A majority of children are spending some time on education at home, but households are concerned it's not enough.

Respondents reported that a majority of pupils (64 percent of primary and 57 percent of secondary school children) are spending at least some time on education at home while schools are closed. However, children are spending an average of 5.9 hours per week on education—far less than they do in school. Wealthier and poorer children are spending comparable amounts of time on education. A majority of children (60 percent) are using their own school books to study at home, with smaller proportions studying with the help of household members, educational television, books in the household, or the internet.

How are children learning?

How are children learning?

Only 32 percent of households reported receiving communication from their child’s school. Most parents reported being concerned about their school-aged children, with a large majority—60 percent—saying that their biggest concern is their children falling behind in education. The main reasons parents reported for children not spending time on education are a lack of supervision from adults in the household, lack of support from teachers and schools, and a lack of motivation in children themselves. Policy interventions to improve education could focus on expanded access to internet connections and distance learning platforms, as well as curriculum plans to prevent students from falling behind when in-person schooling eventually resumes.

What’s next?

These findings represent a snapshot of COVID-19’s socioeconomic impacts in Ghana during May 2020, soon after the Ghanaian government began easing its restrictions but before the bulk of the Coronavirus Alleviation Programme had begun. In the coming weeks, we will be discussing the findings and potential policy and programming implications with our goernment partners in Ghana, including:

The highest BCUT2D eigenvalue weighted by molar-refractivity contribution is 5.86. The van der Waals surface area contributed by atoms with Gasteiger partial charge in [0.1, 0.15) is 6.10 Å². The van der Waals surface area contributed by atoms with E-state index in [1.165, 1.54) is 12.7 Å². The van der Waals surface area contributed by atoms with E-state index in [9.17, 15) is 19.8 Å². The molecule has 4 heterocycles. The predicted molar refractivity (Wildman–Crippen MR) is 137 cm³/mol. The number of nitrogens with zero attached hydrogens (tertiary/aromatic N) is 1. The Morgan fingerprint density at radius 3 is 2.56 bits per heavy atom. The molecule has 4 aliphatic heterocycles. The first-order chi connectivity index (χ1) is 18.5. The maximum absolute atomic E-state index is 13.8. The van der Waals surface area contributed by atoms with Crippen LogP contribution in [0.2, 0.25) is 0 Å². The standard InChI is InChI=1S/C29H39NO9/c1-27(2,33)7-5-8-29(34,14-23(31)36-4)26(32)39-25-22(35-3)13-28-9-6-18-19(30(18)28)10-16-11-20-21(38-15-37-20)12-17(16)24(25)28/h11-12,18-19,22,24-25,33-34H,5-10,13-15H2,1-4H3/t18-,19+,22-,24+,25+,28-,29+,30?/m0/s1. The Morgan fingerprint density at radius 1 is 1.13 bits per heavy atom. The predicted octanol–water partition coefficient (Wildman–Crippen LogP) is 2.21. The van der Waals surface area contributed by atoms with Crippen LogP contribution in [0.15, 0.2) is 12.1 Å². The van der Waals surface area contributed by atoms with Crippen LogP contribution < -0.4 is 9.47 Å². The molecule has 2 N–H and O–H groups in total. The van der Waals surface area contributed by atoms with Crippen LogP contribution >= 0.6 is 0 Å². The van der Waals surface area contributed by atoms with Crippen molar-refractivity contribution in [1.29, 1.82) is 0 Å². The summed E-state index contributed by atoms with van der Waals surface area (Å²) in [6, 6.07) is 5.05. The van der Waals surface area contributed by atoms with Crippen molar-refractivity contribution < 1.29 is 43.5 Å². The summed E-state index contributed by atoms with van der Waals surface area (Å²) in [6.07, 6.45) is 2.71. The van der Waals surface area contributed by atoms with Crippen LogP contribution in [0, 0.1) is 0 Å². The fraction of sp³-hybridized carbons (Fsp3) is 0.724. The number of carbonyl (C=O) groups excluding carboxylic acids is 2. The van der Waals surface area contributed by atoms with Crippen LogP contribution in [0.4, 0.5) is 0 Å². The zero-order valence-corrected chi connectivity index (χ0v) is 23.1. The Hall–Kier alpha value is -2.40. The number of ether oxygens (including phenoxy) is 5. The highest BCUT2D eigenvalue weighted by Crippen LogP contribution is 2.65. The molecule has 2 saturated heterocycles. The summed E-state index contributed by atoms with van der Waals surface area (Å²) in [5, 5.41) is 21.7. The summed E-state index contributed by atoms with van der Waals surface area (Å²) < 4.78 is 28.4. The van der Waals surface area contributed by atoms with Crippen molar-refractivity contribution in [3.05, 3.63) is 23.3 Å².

• School meals are a demonstrated way to improve learning and nutrition outcomes, especially for the most vulnerable groups such as girls and the poorest children, especially in times of crisis. Food ration programs focused on families with young children, or the reinstatement of school feeding programs before school instruction resumes, could help to mitigate these adverse impacts. 
  • As students and teachers begin to  return to school, remedial education programming such as STARS, the targeted instruction model already proven effective in Ghana and part of next year’s GALOP World Bank investment, could facilitate recovery of learning losses experienced during the COVID-19 distance learning phase.
  • Ghana's emergency initiatives could be further strengthened by infusing more cash assistance as many neighboring countries have done. Such additional support can provide timely and necessary lifelines for the most affected households, such as daily laborers or agricultural workers who might have lost their sources of income completely due to the lockdowns.

With lasting uncertainty around the pandemic’s health and economic impacts, future survey rounds will shed light on priority policy questions from our partners as some activity resumes and the alleviation program continues. In the meantime, we will also soon be sharing takeaways from the RECOVR survey’s eight other countries.

Editor's note: this post was updated on July 14, 2020.

July 10, 2020